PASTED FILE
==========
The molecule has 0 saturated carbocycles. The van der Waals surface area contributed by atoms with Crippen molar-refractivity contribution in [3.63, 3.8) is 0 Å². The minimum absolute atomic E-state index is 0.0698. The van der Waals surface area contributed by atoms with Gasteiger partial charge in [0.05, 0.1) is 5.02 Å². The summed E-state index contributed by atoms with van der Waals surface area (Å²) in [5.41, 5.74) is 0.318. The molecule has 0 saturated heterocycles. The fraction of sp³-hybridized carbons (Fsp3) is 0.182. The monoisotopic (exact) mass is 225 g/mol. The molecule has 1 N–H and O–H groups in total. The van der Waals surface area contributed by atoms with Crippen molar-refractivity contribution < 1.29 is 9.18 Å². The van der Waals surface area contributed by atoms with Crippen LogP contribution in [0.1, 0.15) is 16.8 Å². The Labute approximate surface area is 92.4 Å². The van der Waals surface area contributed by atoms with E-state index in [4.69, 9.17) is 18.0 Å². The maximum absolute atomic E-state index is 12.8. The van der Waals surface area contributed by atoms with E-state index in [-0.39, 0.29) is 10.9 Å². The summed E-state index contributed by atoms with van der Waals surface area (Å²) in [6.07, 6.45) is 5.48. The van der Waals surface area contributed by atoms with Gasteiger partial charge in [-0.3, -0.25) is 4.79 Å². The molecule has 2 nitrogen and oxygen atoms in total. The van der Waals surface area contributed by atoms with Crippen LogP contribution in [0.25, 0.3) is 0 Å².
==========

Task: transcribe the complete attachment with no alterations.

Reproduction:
The molecule has 0 saturated carbocycles. The van der Waals surface area contributed by atoms with Crippen molar-refractivity contribution in [3.63, 3.8) is 0 Å². The minimum absolute atomic E-state index is 0.0698. The van der Waals surface area contributed by atoms with Gasteiger partial charge in [0.05, 0.1) is 5.02 Å². The summed E-state index contributed by atoms with van der Waals surface area (Å²) in [5.41, 5.74) is 0.318. The molecule has 0 saturated heterocycles. The fraction of sp³-hybridized carbons (Fsp3) is 0.182. The monoisotopic (exact) mass is 225 g/mol. The molecule has 1 N–H and O–H groups in total. The van der Waals surface area contributed by atoms with Crippen molar-refractivity contribution < 1.29 is 9.18 Å². The van der Waals surface area contributed by atoms with Crippen LogP contribution in [0.1, 0.15) is 16.8 Å². The Labute approximate surface area is 92.4 Å². The van der Waals surface area contributed by atoms with E-state index in [4.69, 9.17) is 18.0 Å². The maximum absolute atomic E-state index is 12.8. The van der Waals surface area contributed by atoms with E-state index in [-0.39, 0.29) is 10.9 Å². The summed E-state index contributed by atoms with van der Waals surface area (Å²) in [6.07, 6.45) is 5.48. The van der Waals surface area contributed by atoms with Gasteiger partial charge in [-0.3, -0.25) is 4.79 Å². The molecule has 2 nitrogen and oxygen atoms in total. The van der Waals surface area contributed by atoms with Crippen LogP contribution in [0.25, 0.3) is 0 Å².